Vagrant hunters on the branches are represented by three families of spiders: Philodromidae, Thomisidae and Salticidae. The dominant spiders on hemlock branches are Philodromidae. They catch their prey on leaves, branches and trunks. Very common are two species, Philodromus placidus Banks, 1892 and Philodromus exilis Banks, 1892 these are potential predators of hemlock woolly adelgids.

Spider population density in the hemlock forest
We studied spiders in three equal areas of the experimental Black Forest transect; brook or upper region, middle, and lower parts of the transect. Spiders were collected from tree branches by means of a sweep net. In each part of the transect we took 5 samples, each of them containing approximately 50 tree branches. After collecting spiders from branches they were transferred into a plastic bag and all samples from the 50 branches were deposited into the same bag. Samples were sorted in the laboratory. We collected spiders three times: June 16, June 20 and June 23, 2000.

The total number of spiders in the lower brook area was 78.0, 80.0, 92.5 specimens per 100 branches; in middle brook area 50.0, 54.0, 76.7 per 100 branches; in upper brook area 64.0, 76.0, 90.0 spiders per 100 branches. The total calculation shows that an approximate number of spiders on one branch of a tree varies between 0.5 spiders and 0.93 spiders per branch. According to our data, the richest diversity of spiders is found in the lower part of the transect: 83.5 spiders per 100 branches. Whereas 76.7 spiders per 100 branches was found in the upper transect (brook), the lowest was the middle transect brook area with 60.2 spiders per 100 branches.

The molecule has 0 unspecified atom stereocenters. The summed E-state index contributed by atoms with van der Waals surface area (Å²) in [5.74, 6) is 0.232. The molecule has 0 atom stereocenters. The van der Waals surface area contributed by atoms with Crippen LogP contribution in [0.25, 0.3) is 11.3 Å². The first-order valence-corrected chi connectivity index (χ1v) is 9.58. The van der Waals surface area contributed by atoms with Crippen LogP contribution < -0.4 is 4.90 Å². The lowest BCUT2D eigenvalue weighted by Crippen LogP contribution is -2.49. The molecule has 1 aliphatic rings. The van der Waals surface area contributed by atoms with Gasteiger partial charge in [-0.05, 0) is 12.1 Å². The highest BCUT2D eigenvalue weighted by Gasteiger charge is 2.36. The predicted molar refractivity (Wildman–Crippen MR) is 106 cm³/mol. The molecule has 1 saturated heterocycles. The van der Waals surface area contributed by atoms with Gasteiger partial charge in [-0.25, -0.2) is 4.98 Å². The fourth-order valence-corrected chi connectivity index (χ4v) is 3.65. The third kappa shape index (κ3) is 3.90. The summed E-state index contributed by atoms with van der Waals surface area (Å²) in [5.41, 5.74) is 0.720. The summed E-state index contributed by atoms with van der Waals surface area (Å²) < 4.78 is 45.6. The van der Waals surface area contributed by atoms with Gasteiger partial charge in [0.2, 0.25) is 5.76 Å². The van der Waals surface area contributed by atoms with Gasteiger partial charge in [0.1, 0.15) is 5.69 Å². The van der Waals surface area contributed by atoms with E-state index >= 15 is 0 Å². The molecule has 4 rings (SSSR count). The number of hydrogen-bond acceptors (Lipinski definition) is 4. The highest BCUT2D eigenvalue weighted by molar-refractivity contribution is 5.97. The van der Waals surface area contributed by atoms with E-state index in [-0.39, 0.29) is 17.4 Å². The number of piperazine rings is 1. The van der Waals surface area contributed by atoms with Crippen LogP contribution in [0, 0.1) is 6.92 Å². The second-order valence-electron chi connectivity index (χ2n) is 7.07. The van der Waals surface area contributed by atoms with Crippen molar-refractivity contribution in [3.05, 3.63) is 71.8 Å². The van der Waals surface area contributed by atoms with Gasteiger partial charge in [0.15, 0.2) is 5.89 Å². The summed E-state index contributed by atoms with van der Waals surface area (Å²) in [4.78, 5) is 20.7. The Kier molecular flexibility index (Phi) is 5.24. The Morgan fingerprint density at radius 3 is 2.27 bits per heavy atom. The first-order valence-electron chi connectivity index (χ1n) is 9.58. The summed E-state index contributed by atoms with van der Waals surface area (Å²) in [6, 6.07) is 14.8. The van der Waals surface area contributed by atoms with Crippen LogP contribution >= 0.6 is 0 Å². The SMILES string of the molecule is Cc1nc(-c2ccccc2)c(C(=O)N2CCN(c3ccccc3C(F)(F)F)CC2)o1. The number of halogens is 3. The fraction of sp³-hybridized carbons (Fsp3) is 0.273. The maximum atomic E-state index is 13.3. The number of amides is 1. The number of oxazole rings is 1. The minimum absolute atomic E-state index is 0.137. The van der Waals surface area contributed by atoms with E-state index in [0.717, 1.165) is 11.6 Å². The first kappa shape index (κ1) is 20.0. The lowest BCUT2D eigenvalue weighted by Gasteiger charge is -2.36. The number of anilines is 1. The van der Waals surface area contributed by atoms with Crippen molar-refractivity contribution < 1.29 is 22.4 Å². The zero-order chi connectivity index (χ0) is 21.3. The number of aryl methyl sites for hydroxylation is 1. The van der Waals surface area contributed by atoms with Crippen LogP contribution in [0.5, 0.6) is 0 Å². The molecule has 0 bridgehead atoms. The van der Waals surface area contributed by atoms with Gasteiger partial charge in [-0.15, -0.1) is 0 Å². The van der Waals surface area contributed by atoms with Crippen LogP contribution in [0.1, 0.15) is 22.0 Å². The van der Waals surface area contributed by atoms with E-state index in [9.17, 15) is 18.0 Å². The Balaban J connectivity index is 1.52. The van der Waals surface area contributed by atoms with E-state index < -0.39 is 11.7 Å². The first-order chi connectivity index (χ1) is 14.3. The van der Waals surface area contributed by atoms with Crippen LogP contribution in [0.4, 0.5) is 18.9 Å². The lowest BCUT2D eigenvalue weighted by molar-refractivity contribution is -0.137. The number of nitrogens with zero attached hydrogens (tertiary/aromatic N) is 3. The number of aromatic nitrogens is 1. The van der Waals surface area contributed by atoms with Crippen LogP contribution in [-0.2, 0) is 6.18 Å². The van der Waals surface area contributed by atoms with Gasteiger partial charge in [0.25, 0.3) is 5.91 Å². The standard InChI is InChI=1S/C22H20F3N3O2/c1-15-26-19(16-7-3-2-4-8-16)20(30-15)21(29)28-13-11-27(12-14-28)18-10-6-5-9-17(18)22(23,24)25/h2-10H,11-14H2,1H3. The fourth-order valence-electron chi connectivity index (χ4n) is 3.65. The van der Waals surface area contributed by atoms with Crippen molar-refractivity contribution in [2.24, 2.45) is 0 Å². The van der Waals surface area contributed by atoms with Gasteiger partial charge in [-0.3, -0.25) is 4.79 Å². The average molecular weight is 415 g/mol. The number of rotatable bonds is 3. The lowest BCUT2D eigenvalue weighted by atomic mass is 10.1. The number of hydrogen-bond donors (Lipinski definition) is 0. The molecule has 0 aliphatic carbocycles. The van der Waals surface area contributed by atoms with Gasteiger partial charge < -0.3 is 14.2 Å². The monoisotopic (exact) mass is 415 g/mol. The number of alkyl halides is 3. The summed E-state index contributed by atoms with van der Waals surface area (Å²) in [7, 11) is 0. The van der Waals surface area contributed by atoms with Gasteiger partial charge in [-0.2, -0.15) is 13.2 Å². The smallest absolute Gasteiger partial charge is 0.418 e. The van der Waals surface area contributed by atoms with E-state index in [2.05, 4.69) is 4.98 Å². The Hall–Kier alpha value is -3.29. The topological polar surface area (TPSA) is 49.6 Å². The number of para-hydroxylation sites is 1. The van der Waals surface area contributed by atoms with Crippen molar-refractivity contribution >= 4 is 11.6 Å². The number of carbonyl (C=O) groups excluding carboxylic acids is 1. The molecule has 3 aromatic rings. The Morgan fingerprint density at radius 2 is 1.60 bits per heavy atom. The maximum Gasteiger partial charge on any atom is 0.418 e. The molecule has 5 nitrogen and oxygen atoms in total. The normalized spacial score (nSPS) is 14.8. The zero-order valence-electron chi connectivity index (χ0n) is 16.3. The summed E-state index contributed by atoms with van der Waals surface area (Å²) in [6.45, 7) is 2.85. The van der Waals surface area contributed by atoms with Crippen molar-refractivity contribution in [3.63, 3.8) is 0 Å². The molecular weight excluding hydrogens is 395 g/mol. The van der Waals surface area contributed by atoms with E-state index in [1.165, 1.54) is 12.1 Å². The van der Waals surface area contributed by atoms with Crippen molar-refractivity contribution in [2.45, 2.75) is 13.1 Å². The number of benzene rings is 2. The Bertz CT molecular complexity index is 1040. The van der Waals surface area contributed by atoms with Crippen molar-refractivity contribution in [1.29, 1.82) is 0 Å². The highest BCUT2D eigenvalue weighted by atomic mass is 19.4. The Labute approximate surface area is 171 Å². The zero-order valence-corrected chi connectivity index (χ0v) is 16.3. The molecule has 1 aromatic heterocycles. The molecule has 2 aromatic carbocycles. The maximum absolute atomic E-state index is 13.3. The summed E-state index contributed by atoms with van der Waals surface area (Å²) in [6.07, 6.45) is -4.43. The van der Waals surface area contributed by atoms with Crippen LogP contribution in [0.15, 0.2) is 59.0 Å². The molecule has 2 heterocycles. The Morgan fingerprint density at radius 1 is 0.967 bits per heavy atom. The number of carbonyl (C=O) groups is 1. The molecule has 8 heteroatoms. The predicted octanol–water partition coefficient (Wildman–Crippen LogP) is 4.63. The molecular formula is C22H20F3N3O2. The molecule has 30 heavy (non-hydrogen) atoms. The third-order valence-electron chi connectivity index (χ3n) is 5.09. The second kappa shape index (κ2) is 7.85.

Does the superabundance of HWA enhance the diversity and abundance of the main foliar predatory spiders in that ecosystem?
As our preliminary study has shown, the diversity of spiders is much higher on hemlock trees than on foliage trees. Sweeping the branches of foliage trees along the same transect has shown that spiders are essentially absent on the branches of these trees. At the same time, sweeping hemlock trees produces a great abundance of spiders as well as opilionids. It appears that both these groups of predators are especially attracted to hemlock trees.

An additional group of predators of Hemlock Woolly Adelgids occurs on hemlock trees
During our research we were paying particular attention to finding new groups of predators of hemlock woolly adelgids. Opiliones, (harvestmen or daddy-long-legs) are of special interest. Some hemlock branches were completely covered by harvestmen. They were also located on the bottom of leaves, exactly where adelgids are located. Harvestmen feed mainly on living insects, sometimes on dead animals or even plant juices. Consequently, including adelgids in their diet appears to be a distinct possibility. Our experimental observations are also supported by opilionid experts (J. Cokendolpher, pers. comm.). This leads us to the conclusion that Opiliones are natural predators of adelgids and could probably be used as a natural regulator of hemlock woolly adelgid density in eastern hemlock communities.

| General Information on the Project | List of Spiders | Key to Spider Families & Genera |
| Biotopical Distribution of Spiders |


© American Museum of Natural History,  June 01, 2002